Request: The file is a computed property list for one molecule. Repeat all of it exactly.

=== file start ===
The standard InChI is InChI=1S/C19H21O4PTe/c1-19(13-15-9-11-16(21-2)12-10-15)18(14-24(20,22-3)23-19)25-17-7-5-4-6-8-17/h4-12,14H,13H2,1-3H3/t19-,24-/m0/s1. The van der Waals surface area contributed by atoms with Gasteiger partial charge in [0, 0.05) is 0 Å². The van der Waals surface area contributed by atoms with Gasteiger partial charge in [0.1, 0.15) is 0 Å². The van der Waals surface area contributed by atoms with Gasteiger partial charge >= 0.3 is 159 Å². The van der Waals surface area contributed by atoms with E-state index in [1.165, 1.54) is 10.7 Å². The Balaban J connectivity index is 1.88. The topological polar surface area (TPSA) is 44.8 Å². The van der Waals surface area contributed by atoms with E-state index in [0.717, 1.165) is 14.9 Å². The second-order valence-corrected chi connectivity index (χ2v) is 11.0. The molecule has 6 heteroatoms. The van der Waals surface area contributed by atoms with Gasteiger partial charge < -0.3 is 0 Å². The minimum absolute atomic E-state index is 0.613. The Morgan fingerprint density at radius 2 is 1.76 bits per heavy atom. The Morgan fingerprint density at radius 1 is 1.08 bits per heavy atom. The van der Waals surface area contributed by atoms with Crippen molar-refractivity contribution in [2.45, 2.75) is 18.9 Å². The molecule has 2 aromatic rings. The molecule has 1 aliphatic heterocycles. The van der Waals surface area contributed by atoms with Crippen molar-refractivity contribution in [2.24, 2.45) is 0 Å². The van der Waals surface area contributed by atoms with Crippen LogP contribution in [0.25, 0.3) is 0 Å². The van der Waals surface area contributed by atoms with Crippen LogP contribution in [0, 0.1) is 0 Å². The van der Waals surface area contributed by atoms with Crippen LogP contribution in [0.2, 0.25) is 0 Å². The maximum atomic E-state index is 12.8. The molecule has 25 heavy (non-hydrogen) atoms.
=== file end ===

The standard InChI is InChI=1S/C19H21O4PTe/c1-19(13-15-9-11-16(21-2)12-10-15)18(14-24(20,22-3)23-19)25-17-7-5-4-6-8-17/h4-12,14H,13H2,1-3H3/t19-,24-/m0/s1. The van der Waals surface area contributed by atoms with Gasteiger partial charge in [0, 0.05) is 0 Å². The van der Waals surface area contributed by atoms with Gasteiger partial charge in [0.1, 0.15) is 0 Å². The van der Waals surface area contributed by atoms with Gasteiger partial charge >= 0.3 is 159 Å². The van der Waals surface area contributed by atoms with E-state index in [1.165, 1.54) is 10.7 Å². The Balaban J connectivity index is 1.88. The topological polar surface area (TPSA) is 44.8 Å². The van der Waals surface area contributed by atoms with E-state index in [0.717, 1.165) is 14.9 Å². The second-order valence-corrected chi connectivity index (χ2v) is 11.0. The molecule has 6 heteroatoms. The van der Waals surface area contributed by atoms with Gasteiger partial charge < -0.3 is 0 Å². The minimum absolute atomic E-state index is 0.613. The Morgan fingerprint density at radius 2 is 1.76 bits per heavy atom. The Morgan fingerprint density at radius 1 is 1.08 bits per heavy atom. The van der Waals surface area contributed by atoms with Crippen molar-refractivity contribution in [2.45, 2.75) is 18.9 Å². The molecule has 2 aromatic rings. The molecule has 1 aliphatic heterocycles. The van der Waals surface area contributed by atoms with Crippen molar-refractivity contribution in [2.24, 2.45) is 0 Å². The van der Waals surface area contributed by atoms with Crippen LogP contribution in [0.25, 0.3) is 0 Å². The van der Waals surface area contributed by atoms with Crippen LogP contribution in [0, 0.1) is 0 Å². The van der Waals surface area contributed by atoms with Crippen LogP contribution in [0.2, 0.25) is 0 Å². The maximum atomic E-state index is 12.8. The molecule has 25 heavy (non-hydrogen) atoms.